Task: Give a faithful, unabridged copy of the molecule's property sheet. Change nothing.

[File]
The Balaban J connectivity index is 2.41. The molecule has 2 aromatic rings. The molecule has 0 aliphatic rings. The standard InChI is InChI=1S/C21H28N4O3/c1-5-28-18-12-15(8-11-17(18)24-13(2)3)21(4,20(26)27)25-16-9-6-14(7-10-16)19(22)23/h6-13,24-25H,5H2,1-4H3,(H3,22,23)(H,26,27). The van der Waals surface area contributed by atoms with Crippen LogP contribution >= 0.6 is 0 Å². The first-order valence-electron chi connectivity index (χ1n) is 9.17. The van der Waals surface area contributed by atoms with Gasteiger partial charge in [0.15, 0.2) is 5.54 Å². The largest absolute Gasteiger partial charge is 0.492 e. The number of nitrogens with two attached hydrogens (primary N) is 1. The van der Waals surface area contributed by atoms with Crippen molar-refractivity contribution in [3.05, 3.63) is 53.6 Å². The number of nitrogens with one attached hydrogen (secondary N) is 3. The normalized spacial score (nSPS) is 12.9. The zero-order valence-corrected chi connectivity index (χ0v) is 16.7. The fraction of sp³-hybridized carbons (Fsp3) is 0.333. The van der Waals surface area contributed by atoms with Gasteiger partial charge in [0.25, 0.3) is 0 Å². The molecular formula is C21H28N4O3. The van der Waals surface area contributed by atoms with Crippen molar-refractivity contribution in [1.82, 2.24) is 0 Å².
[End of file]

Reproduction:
The Balaban J connectivity index is 2.41. The molecule has 2 aromatic rings. The molecule has 0 aliphatic rings. The standard InChI is InChI=1S/C21H28N4O3/c1-5-28-18-12-15(8-11-17(18)24-13(2)3)21(4,20(26)27)25-16-9-6-14(7-10-16)19(22)23/h6-13,24-25H,5H2,1-4H3,(H3,22,23)(H,26,27). The van der Waals surface area contributed by atoms with Crippen LogP contribution >= 0.6 is 0 Å². The first-order valence-electron chi connectivity index (χ1n) is 9.17. The van der Waals surface area contributed by atoms with Gasteiger partial charge in [0.15, 0.2) is 5.54 Å². The largest absolute Gasteiger partial charge is 0.492 e. The number of nitrogens with two attached hydrogens (primary N) is 1. The van der Waals surface area contributed by atoms with Crippen molar-refractivity contribution in [3.05, 3.63) is 53.6 Å². The number of nitrogens with one attached hydrogen (secondary N) is 3. The normalized spacial score (nSPS) is 12.9. The zero-order valence-corrected chi connectivity index (χ0v) is 16.7. The fraction of sp³-hybridized carbons (Fsp3) is 0.333. The van der Waals surface area contributed by atoms with Gasteiger partial charge in [0.25, 0.3) is 0 Å². The molecular formula is C21H28N4O3. The van der Waals surface area contributed by atoms with Crippen molar-refractivity contribution in [1.82, 2.24) is 0 Å².